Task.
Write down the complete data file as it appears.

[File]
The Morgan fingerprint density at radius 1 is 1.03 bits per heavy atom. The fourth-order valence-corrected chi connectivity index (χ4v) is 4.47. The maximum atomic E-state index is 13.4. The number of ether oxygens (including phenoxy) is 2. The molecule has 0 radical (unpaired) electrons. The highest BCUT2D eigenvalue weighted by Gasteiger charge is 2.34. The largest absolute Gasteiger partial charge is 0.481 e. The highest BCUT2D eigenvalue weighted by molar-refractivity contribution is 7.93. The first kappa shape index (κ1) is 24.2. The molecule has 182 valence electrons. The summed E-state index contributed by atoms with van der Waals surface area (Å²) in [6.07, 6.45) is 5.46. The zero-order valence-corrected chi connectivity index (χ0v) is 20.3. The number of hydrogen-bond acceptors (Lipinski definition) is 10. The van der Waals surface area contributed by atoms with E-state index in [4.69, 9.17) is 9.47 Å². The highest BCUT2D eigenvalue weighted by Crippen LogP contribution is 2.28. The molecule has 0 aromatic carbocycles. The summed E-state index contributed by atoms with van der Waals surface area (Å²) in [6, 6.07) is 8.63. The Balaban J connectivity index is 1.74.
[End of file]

The Morgan fingerprint density at radius 1 is 1.03 bits per heavy atom. The fourth-order valence-corrected chi connectivity index (χ4v) is 4.47. The maximum atomic E-state index is 13.4. The number of ether oxygens (including phenoxy) is 2. The molecule has 0 radical (unpaired) electrons. The highest BCUT2D eigenvalue weighted by Gasteiger charge is 2.34. The largest absolute Gasteiger partial charge is 0.481 e. The highest BCUT2D eigenvalue weighted by molar-refractivity contribution is 7.93. The first kappa shape index (κ1) is 24.2. The molecule has 182 valence electrons. The summed E-state index contributed by atoms with van der Waals surface area (Å²) in [6.07, 6.45) is 5.46. The zero-order valence-corrected chi connectivity index (χ0v) is 20.3. The number of hydrogen-bond acceptors (Lipinski definition) is 10. The van der Waals surface area contributed by atoms with E-state index in [4.69, 9.17) is 9.47 Å². The highest BCUT2D eigenvalue weighted by Crippen LogP contribution is 2.28. The molecule has 0 aromatic carbocycles. The summed E-state index contributed by atoms with van der Waals surface area (Å²) in [6, 6.07) is 8.63. The Balaban J connectivity index is 1.74.